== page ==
“I Am Deaf. I Am Gay. And I Do Belong!” Deaf Gay Student Steps Out Of Comfort Zone and Finds His Community.

by Jacob Cheek

Hello, everyone! I’m Jacob Cheek, and I’m from Belton, Texas.

When I was an undergrad student at TAMU, I felt isolated from everyone and everything, as both a deaf and gay man. There was no vibrant deaf community nor an accepting and inclusive gay community. So, I made a decision to transfer schools. I was stuck between two choices – Gallaudet and the University of Texas Gallaudet represents the deaf community, and UT Austin is located in a city with a vibrant gay community. At the time, I didn’t believe I can be a part of both, so I went with UT Austin because I stuck into my comfort and went along with the gay community instead of the deaf community.

"At the time, I didn’t believe I could be both deaf and gay."

At the time, I didn’t believe I could be both deaf and gay. Ever since I transferred to UT Austin, I felt even more like a fraud in both the deaf and gay community. Through my experiences, I was too Deaf to be a part of the hearing world, but too hearing to be fully established in the Deaf community. When I first arrived at UT, I attended orientations and joined organizations, but I was excluded from everything. Hearing people tend to “baby” deaf people, especially me, and I feel like I was just there to fill a quota. When I met new deaf friends through a Deaf/hard-of-hearing event sponsored by the Services for Students with Disabilities (SSD) department,  I briefly started to feel less like a fraud – until they recognized my hearing qualities, such as using my voice to speak. I began to get fewer texts and fewer invites to deaf gatherings. I was temporarily excommunicated from the community.

In the gay community, I was often fetishized by other men because I am deaf. I would go on dates hoping to search for a long-term relationship or something romantic, but in the end, they wanted to take me home and have sex with me because they were curious about how deaf  people sound during sexual activity. After a few years, I made myself believe that I didn’t belong anywhere. I didn’t belong in the hearing world. I didn’t belong in the deaf community. I didn’t belong in the gay community. I made myself believe I was a fraud and that I’d be alone in my own little world for a very long time.

One day a few months ago, I went to a Gay Kickball event on 4th street, which is the gay area of Austin. I was with a few of my good friends, and we walked past Rain, a famous gay bar. One of my friends encouraged us to go in for a quick dance before we left. I was hesitant at the time, but I got outside my comfort zone and decided to join.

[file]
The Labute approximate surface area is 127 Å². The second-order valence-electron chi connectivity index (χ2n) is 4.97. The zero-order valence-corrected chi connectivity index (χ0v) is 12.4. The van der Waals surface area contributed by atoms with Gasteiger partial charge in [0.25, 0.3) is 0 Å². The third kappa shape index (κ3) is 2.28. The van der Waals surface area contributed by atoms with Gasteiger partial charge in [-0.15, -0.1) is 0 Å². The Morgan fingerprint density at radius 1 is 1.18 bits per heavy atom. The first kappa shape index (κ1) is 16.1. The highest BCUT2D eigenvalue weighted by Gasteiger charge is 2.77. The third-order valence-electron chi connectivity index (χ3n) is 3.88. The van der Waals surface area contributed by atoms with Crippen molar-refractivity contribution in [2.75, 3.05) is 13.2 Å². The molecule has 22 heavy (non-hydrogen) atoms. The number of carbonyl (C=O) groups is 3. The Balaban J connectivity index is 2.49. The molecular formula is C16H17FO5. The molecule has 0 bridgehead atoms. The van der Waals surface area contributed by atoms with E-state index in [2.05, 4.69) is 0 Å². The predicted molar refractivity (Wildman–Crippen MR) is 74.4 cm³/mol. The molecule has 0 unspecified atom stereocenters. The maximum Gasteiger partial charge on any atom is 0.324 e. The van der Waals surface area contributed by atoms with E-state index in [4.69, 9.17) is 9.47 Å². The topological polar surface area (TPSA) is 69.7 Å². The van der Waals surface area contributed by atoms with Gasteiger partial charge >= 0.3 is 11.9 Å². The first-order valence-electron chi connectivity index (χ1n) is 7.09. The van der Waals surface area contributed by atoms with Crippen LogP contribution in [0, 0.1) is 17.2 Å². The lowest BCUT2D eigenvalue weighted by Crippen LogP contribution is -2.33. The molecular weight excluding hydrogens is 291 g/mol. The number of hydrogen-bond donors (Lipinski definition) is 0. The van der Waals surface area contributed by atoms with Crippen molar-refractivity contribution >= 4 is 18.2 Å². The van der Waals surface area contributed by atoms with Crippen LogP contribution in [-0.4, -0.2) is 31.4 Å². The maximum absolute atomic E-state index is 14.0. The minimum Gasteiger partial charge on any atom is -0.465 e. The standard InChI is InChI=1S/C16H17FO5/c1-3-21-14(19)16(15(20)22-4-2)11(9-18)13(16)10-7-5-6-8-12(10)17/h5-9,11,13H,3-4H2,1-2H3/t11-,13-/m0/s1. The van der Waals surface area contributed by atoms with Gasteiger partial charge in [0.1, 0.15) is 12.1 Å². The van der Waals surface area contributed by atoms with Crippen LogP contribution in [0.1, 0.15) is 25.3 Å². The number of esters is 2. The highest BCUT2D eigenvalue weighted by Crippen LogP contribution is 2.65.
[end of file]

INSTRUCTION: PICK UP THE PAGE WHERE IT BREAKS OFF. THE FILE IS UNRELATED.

Right when we walked in, I saw a group of deaf gay men engaging in a conversation in ASL. I was so shocked and so excited at the same time, but I was also overwhelmed and nervous because that was the first time I’ve ever seen a group of deaf gay men chatting in public. I pulled my friends aside, and I was pacing back and forth, back and forth, debating on whether or not I should introduce myself.

My friend walked with me to the bar by the dance floor. As my friend and I were chatting, one of the deaf men approached me and introduced himself after the group noticed I was deaf too. I introduced myself to him and his group, got to know everyone, and interacted with them for a while. A few topics in, I realized I still had my hearing aids in. They encouraged me to take them out – and so I did. I took my hearing aids out, and instead of hearing the music, I felt the bass pounding in my body. There I was – having fun, closed off to the hearing world, in the middle of a gay bar, communicating with my new gay deaf friends.

And then, it hit me: I am deaf, I am gay, and I do belong! I was in this beautiful bubble with no communication barrier, and I felt very comfortable because I was around people that are a part of not two separate communities but one community intertwined around our Deaf identity and sexual orientation. Over time since then, I built stronger relationships with them, and I’ve been more confident and lighter as if a heavy weight has been lifted off my shoulders. I was getting more invites, met even more deaf gay people, and my old feeling of being a fraud quickly ceased to exist.

From that experience, I want to tell everyone, especially other deaf LGBTQ people, that getting out of your comfort zone will give you a new experience. It doesn’t matter where or why. It can be at a bowling alley, a restaurant, a hike, a house party, or even a circuit party. It might not happen your first time, but getting out of your comfort zone while being your authentic self will reap the rewards. It certainly did for me.

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